American black and white drama from 1966.
Starring: Elizabeth Taylor, Richard Burton, George Segal
Director: Mike Nichols
Writer: Ernest Lehman
Bechdel test: Fail
Martha and George come home from a dinner party and has invited over a younger couple for late night drinks. As the night goes on, it is unclear for the two younger ones if the older couples troubles and strangeness is what the future holds for them as well.
This has so far in my experiment been the most difficult movie for me to watch. The sheer pain and raw emotion in Elisabeth Taylor’s performance got to me, and I had to have a good cry after watching “Who’s afraid of Virginia Woolf?”. It even took me some time before I could write about it.
The movie is a play performed on screen, rather than stage, and that is evident throughout. I would have expected that to make the movie stale and constructed, but it is entertaining and seems dynamic, albeit gut wrenching.
The story is well written and the dialogue is probably a reflection of the time. It did seem a bit old fashioned now, but that might not have been the case at the time. The audio and visuals were as expected from this era and did not intrude on the storytelling.
What makes this movie worth watching is the acting of the two women, Elisabeth Taylor and Sandy Dennis. They are simply superb. The two men are not half bad either, but it is the females that are the stars of this movie. (No wonder they both got Oscars for these performances.)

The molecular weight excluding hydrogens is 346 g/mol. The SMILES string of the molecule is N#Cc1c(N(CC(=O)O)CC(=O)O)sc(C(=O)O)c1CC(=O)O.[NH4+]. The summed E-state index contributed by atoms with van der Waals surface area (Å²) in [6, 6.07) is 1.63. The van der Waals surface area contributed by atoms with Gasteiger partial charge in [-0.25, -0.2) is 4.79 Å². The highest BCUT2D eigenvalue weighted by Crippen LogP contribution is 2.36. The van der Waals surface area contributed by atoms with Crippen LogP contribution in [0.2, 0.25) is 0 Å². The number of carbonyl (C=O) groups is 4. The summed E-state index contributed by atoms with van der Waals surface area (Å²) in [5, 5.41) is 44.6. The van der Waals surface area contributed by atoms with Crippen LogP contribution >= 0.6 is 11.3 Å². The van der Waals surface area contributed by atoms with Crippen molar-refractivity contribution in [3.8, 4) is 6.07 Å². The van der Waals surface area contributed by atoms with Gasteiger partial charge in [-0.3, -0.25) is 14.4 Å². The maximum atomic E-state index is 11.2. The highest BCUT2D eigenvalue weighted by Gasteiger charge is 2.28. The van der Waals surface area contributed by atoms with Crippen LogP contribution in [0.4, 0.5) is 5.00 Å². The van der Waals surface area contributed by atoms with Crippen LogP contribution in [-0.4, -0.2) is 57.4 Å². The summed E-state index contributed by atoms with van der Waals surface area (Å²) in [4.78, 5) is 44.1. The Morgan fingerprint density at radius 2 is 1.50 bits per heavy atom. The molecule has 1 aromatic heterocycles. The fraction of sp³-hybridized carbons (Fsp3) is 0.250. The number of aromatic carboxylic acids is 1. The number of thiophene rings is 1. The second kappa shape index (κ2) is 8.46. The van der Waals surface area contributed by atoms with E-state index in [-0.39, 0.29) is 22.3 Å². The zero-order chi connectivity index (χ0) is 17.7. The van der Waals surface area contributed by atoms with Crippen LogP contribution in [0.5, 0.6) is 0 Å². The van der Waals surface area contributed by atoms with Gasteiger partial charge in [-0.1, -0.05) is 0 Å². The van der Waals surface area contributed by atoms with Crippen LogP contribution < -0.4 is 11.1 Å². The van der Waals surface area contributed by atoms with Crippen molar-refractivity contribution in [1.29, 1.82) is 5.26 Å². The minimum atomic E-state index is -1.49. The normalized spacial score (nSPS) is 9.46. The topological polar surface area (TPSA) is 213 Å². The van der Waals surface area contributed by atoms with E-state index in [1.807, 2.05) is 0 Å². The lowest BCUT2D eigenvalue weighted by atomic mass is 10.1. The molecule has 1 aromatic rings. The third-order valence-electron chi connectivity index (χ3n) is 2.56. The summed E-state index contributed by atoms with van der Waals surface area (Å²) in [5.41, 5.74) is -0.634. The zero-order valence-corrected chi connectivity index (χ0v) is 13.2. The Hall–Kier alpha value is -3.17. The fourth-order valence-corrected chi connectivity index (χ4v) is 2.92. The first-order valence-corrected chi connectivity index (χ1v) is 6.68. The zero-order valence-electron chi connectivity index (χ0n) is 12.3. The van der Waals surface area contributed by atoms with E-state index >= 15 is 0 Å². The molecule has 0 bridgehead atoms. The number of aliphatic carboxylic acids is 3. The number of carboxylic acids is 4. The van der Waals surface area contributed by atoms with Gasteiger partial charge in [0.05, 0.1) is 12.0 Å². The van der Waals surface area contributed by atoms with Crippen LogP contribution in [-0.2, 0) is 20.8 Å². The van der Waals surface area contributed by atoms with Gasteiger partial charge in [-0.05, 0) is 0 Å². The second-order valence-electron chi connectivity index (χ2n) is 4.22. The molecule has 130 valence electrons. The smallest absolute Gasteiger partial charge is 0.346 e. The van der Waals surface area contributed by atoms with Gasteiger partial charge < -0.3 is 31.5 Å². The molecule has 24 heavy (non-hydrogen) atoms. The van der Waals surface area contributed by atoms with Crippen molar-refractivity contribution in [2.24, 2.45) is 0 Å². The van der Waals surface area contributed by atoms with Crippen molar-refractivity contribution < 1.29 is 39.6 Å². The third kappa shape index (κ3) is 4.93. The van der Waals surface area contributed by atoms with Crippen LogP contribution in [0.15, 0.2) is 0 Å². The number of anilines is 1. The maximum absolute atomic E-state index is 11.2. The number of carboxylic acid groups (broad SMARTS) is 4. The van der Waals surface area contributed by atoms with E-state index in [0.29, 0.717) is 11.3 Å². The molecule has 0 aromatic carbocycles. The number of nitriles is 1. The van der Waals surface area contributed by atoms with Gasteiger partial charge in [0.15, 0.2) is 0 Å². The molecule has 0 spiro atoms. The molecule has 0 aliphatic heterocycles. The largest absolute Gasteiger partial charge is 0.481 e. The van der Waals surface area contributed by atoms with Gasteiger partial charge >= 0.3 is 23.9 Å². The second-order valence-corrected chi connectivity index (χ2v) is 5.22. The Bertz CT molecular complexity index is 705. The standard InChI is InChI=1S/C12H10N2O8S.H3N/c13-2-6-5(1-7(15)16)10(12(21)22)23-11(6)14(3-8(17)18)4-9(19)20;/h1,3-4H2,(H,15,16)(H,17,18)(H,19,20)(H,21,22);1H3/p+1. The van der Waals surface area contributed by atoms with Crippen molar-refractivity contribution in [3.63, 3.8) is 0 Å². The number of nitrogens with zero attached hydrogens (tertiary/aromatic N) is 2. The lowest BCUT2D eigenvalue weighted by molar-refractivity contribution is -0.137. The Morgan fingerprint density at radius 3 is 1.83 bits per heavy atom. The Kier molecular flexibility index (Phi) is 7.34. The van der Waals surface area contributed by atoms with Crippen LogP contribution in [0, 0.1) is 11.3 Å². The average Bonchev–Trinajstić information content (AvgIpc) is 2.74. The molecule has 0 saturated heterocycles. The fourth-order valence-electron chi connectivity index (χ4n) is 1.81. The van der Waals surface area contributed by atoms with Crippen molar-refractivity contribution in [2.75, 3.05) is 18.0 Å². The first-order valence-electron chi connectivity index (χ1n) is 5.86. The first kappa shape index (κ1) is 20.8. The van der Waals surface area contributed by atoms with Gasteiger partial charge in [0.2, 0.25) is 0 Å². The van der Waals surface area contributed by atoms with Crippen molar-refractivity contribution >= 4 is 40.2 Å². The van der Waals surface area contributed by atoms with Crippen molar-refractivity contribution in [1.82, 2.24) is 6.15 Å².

Each of the two women have a sorrow or shame in their life and they express and attempt to deal with their issues in different manners. Through this night of heavy drinking where we follow these two couples, the viewers slowly gain more insight to what these issues are.
To some extent I can say I share the issues of both these women, as can many others, and while I deal with this in completely different ways, seeing Martha’s and Honey’s pain on display for 2 hours and 11 minutes was hard.
“Who’s afraid of Virginia Woolf” is a good movie with relevant problems for people today, and it is a wonderful piece of acting. I will hopefully not watch it again soon, but that is just because it spoke quite loudly to me.
I would recommend this movie to anyone, but I would also warn any potential viewers that it might be painful to see this night of revelation for four ordinarily flawed people.
Over to you
If you’ve recently seen “Who’s afraid of Virginia Woolf” or you’re watching along with my year of movies, please leave a comment below with your thoughts on the movie or note down your opinion somewhere else.
30 movies down. 335 to go.
If you want to get “Who’s afraid of Virginia Woolf” from Amazon, here is a link for that. They probably have the movie many other places too. Maybe it’s on a streaming service you subscribe to already?
Tomorrow’s movie is “Rome, open city” or “Roma città aperta”. Get some more information about this movie and the other movies on my watch list this week on the upcoming movies page. If you’re new to this site and are wondering why I’m watching a movie every day for a year, read more about my experiment.
Until next time; live long and prosper.